Talking to a young person
A young person may find it uncomfortable discussing their thoughts and emotions openly with you. They may even get angry when you ask if they’re OK. Try to stay calm, and realise you may need to try raise the conversation in different ways over time to get a response.
If a young person doesn’t want to talk to you about his or her problems, try not to take it personally.
Give them reassurance and hope
If a young person has anxiety or depression, it will probably affect the way they think about things.
They’re more likely to approach situations negatively, believing nothing much can change or that things are hopeless. Anxiety can also get in the way of finding solutions. They may need:
- encouragement to explore options for help
- reassurance that things will be OK
- to focus on small steps and achievements.
Don’t tell them to ‘snap out of it’
When young people have anxiety or depression, it doesn’t help to pressure them to ‘snap out of it’. You can’t assume that the problem will go away without help.
You won’t always have the answers, and you may say the wrong thing at times – but simply showing you care and will be there to help them through this is what matters.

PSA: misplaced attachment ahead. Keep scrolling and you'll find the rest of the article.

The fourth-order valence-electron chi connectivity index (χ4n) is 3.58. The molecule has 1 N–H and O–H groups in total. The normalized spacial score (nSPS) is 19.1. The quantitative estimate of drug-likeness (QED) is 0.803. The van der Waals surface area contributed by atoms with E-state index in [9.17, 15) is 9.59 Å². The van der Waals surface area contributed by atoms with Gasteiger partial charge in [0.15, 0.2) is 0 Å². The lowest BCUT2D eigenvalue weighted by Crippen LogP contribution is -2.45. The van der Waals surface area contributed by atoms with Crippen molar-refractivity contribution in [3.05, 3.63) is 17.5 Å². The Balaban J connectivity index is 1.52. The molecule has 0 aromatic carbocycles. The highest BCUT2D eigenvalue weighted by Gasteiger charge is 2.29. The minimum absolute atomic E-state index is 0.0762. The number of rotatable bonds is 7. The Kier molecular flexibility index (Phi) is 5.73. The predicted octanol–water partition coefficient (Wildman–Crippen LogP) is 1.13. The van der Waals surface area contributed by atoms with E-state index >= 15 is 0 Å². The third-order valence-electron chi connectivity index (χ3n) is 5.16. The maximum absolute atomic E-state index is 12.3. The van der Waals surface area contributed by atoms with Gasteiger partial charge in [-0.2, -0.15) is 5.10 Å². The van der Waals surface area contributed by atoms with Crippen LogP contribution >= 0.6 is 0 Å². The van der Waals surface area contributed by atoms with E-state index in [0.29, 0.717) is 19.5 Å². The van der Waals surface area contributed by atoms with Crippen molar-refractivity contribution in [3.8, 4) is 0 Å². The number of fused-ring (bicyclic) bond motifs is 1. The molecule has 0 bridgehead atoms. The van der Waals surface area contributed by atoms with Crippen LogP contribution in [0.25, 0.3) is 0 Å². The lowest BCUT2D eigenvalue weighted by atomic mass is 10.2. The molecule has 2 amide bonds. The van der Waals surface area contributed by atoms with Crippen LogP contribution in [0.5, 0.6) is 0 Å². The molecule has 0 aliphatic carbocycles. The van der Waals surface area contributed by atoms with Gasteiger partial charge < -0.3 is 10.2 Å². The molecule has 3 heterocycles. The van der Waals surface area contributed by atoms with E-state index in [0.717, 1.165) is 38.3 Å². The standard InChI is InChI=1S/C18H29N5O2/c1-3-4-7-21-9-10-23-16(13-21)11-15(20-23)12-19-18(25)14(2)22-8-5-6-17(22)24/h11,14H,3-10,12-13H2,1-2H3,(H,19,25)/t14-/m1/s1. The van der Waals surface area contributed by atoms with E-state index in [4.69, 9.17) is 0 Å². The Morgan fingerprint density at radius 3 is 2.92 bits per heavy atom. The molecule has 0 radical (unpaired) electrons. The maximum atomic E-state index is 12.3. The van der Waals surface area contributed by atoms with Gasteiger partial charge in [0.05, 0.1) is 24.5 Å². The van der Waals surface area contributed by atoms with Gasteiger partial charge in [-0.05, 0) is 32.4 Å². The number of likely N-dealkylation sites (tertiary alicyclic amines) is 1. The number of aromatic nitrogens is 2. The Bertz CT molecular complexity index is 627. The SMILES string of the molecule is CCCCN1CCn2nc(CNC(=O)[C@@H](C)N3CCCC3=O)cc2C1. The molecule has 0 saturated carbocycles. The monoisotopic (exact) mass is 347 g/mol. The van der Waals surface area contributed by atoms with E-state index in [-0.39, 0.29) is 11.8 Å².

Offer emotional and practical support
Ask they how they want to be supported and suggest a few options:
- emotional support - being available to listen, offering reassurance
- practical support - help with homework or getting to a part time job.
Recovery is possible, but it can be a slow process.
Youth mental health services and support
Seek support from trusted friends or relatives, or talk to a counsellor about ways to cope and support the young person in your life.
Young people who resist seeing a doctor or a health professional may prefer to contact a professional over the phone or online, as this is anonymous and can be less confronting.
- Kids Helpline – 24/7 counselling for kids, teens and young adults aged between 5 and 25.
- headspace - mental health support for young people. Offering phone, chat and online community support.
- ReachOut - mental health service for young people and their parents. Offering self-help information, peer-support program and referral tools.
Support for educators
If you work with young people in early learning services and schools, there are resources available.
- Be You - find professional learning, tools and fact sheets to support your knowledge of mental health.